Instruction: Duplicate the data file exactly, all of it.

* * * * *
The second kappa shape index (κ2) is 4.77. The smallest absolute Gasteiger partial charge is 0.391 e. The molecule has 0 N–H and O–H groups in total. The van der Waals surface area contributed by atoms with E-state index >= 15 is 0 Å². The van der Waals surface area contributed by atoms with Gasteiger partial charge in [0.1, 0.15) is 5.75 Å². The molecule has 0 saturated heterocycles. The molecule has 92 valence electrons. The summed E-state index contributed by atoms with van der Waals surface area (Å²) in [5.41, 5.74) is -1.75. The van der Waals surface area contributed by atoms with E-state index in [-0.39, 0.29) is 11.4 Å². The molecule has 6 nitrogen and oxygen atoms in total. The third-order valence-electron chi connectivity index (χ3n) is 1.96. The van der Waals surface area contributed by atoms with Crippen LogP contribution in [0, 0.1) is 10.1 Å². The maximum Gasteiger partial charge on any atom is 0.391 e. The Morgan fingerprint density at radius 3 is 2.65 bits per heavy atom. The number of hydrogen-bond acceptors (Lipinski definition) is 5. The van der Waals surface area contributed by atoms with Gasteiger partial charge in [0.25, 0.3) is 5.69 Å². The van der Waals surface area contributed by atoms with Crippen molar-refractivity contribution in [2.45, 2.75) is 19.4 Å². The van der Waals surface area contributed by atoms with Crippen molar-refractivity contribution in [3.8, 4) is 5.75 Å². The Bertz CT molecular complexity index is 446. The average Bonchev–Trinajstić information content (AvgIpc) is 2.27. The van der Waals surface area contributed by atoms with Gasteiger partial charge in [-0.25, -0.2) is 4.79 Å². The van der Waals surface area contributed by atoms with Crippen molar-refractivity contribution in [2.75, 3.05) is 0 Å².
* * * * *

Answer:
The second kappa shape index (κ2) is 4.77. The smallest absolute Gasteiger partial charge is 0.391 e. The molecule has 0 N–H and O–H groups in total. The van der Waals surface area contributed by atoms with E-state index >= 15 is 0 Å². The van der Waals surface area contributed by atoms with Gasteiger partial charge in [0.1, 0.15) is 5.75 Å². The molecule has 0 saturated heterocycles. The molecule has 92 valence electrons. The summed E-state index contributed by atoms with van der Waals surface area (Å²) in [5.41, 5.74) is -1.75. The van der Waals surface area contributed by atoms with E-state index in [-0.39, 0.29) is 11.4 Å². The molecule has 6 nitrogen and oxygen atoms in total. The third-order valence-electron chi connectivity index (χ3n) is 1.96. The van der Waals surface area contributed by atoms with Crippen LogP contribution in [0, 0.1) is 10.1 Å². The maximum Gasteiger partial charge on any atom is 0.391 e. The Morgan fingerprint density at radius 3 is 2.65 bits per heavy atom. The number of hydrogen-bond acceptors (Lipinski definition) is 5. The van der Waals surface area contributed by atoms with Gasteiger partial charge in [0.25, 0.3) is 5.69 Å². The van der Waals surface area contributed by atoms with Crippen molar-refractivity contribution in [2.45, 2.75) is 19.4 Å². The van der Waals surface area contributed by atoms with Crippen molar-refractivity contribution in [3.8, 4) is 5.75 Å². The Bertz CT molecular complexity index is 446. The average Bonchev–Trinajstić information content (AvgIpc) is 2.27. The van der Waals surface area contributed by atoms with Gasteiger partial charge in [-0.25, -0.2) is 4.79 Å². The van der Waals surface area contributed by atoms with Crippen molar-refractivity contribution in [2.75, 3.05) is 0 Å².